In the wake of a spate of deadly bombings in and around Beirut, I felt like I needed to get out of the city to clear my mind. Tired of the toxicity of hate, and disturbed by the carnage of rockets and bombs, I decided to make a mini-pilgrimage of peace to the final resting place of Khalil Gibran.
Though I'm usually a solitary traveler, I joined up with some out-of-town tourists for a Sunday morning excursion to the Khalil Gibran Museum. Sitting next to me in the van was a middle-aged man from Iraq, who had seen his beloved Baghdad blown to bits. Behind me was a young woman from Ukraine, who couldn't return home because the airport was closed. As for me, I was worried about a student whose house had been blown up by a bomb in Beirut. Though we were all strangers, none of us were strangers to violence, and neither was Khalil Gibran.
As our van weaved through the Wadi Qadisha, the "sacred valley" once populated by Christian hermits and Sufis, I looked up at the snow-capped mountains, and remembered the first time I read The Prophet. It was on a snow day in middle school when I was trapped at home, and my mom suggested I read Gibran's mystical masterpiece -- published after World War I when many were "hungry for beauty, for truth." Little did I know at the time, as I snuggled up on the couch with his "strange little book," that I would one day live in the land he loved -- even though it was (and still is) a "snarled political knot," a religious "chess game," and an "international problem."
Photo credit: Emily O'Dell
Church bells were ringing in the distance when we reached Bsharre (ﾨﾒﾴﾎﾱﾐﾑﾊﾒ), where Gibran was born in 1883 under Ottoman rule. After we parked next to the Monastery of Mar Sarkis, where he is buried, I walked to the edge of the plateau to gaze at the mountains he sketched in charcoal as a child -- before his mother, fleeing financial ruin and sectarian violence, took him and his siblings to Boston.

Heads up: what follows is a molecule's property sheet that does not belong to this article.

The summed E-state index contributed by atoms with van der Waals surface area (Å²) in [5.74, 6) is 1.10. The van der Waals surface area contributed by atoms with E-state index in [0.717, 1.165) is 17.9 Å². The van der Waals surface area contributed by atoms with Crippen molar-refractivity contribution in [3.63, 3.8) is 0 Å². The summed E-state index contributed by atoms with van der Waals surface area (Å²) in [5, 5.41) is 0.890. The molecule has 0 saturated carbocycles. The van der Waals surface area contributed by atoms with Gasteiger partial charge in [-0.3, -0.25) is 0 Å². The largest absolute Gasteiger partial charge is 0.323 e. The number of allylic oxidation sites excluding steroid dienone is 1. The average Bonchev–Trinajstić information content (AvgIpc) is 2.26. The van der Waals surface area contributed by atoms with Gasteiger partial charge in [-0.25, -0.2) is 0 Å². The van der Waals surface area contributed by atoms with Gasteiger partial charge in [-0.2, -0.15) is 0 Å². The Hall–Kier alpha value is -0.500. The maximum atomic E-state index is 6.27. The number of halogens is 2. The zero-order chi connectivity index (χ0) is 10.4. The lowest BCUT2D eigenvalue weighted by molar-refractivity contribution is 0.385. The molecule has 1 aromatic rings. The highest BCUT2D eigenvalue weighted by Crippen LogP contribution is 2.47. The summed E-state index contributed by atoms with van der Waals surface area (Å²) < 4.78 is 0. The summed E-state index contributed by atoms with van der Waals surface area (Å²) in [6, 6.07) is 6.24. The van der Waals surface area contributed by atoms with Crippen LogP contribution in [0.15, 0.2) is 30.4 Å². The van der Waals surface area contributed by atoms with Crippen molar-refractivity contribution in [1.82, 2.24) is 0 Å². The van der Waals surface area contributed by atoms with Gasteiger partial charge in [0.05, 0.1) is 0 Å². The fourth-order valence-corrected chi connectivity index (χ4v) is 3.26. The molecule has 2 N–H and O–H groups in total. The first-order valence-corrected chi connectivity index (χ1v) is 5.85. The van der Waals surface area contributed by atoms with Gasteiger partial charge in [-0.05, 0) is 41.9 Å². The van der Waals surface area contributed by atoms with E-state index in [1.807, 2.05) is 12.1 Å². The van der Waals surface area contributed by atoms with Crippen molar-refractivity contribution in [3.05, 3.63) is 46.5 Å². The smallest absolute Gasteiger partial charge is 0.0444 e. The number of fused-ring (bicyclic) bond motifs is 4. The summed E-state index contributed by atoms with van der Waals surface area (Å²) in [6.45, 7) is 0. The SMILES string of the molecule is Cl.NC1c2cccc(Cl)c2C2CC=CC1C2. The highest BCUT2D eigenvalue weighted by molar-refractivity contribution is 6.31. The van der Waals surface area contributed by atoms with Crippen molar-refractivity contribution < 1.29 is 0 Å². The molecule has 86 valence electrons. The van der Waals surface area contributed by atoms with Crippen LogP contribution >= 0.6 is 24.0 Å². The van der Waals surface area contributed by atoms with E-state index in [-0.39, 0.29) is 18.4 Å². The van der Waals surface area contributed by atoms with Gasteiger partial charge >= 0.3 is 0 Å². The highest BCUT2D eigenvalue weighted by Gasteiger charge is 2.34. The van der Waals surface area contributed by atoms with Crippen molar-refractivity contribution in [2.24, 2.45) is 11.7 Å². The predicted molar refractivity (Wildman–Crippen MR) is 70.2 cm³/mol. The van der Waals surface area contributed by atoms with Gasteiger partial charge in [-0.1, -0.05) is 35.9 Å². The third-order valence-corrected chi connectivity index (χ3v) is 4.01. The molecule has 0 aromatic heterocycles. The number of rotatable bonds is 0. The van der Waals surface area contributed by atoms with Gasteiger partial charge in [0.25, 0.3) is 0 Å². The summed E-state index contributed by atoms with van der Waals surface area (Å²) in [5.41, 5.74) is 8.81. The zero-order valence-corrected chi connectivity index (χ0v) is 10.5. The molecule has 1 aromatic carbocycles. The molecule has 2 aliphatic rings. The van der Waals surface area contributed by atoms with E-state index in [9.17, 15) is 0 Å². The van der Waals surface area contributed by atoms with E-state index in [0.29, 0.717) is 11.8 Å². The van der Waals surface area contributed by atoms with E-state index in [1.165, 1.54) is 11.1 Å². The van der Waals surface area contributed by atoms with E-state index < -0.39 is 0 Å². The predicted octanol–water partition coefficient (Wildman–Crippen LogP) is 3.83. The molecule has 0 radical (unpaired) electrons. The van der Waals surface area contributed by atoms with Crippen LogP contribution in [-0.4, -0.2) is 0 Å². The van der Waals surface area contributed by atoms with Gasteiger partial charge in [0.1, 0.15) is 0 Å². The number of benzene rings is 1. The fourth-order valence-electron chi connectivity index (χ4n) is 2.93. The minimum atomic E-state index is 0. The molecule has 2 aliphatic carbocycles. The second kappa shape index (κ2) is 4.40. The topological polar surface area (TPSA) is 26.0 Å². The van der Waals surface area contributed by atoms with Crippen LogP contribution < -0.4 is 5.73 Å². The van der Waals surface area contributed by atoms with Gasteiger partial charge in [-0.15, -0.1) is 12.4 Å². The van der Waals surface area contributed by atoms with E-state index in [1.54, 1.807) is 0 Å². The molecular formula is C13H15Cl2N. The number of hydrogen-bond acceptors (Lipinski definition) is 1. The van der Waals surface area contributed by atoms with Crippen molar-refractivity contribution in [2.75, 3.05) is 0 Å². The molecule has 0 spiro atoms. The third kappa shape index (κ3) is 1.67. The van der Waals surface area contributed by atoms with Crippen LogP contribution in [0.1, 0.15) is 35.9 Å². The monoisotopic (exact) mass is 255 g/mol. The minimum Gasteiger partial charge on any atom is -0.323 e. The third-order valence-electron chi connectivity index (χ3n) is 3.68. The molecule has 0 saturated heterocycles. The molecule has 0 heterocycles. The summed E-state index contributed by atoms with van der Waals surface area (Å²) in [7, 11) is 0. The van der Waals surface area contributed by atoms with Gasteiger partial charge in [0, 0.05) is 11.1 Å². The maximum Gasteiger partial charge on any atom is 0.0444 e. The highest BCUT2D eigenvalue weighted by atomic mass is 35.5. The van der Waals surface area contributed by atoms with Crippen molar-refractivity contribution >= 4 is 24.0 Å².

As our group stepped through the cedar door of the museum, we were given a map of the monastery's sixteen rooms, which hold over a hundred of Gibran's original paintings. His artistic gift was first discovered and nurtured by avant-garde artists in Boston when he was just twelve-years-old and enrolled in an arts and crafts class at Denison House -- a settlement house for the poor.
While photographing his paintings of nude women, dancers and centaurs, I spotted a few portraits of the women who had touched his life, such as his patron and confidante Mary Haskell, and his mother -- who died of TB, as did two of her children, in the slums of Boston's South End.
In an artistic style inspired by the mystical paintings of Eugene Carriￃﾨre, Gibran's dream-like landscapes and solitary nude figures reminded me of the theme of spiritual transcendence that flows through his writing. The artist who "kept Jesus in one half of his bosom and Muhammad in the other," believed that a universal "religion of the heart" could create harmony between people of different faiths. Strongly influenced by Sufism, Gibran once wrote, "I love you when you bow in your mosque, kneel in your temple, pray in your church. For you and I are sons of one religion, and it is the spirit."
As I wandered from room to room, I was kept company by the soothing sound of a small spring sputtering from the stone wall. The sign hanging above the water channel, which read "The Prophet's Spring," reminded me that Gibran promoted the beauty of nature as an antidote to the damage materialism inflicts on the soul.
While surveying the fading titles in his large collection of books, I felt grateful for the unexpected glimpse into the mind of the poet. On the museum's dusty bookshelves, I spotted Chekhov, Shakespeare, Whitman, Goethe, Balzac, Rousseau, Hugo, and Poe -- along with The Kingdom of Happiness and Life in Freedom by Krishnamurti, and Human Personality and its Survival of Bodily Death by Frederic William Henry Myers. Near the books, in vitrines lining the wall, were porcelain figures from Asia, an Egyptian servant statue that looked fake, and a leather suitcase with a metal plate which read: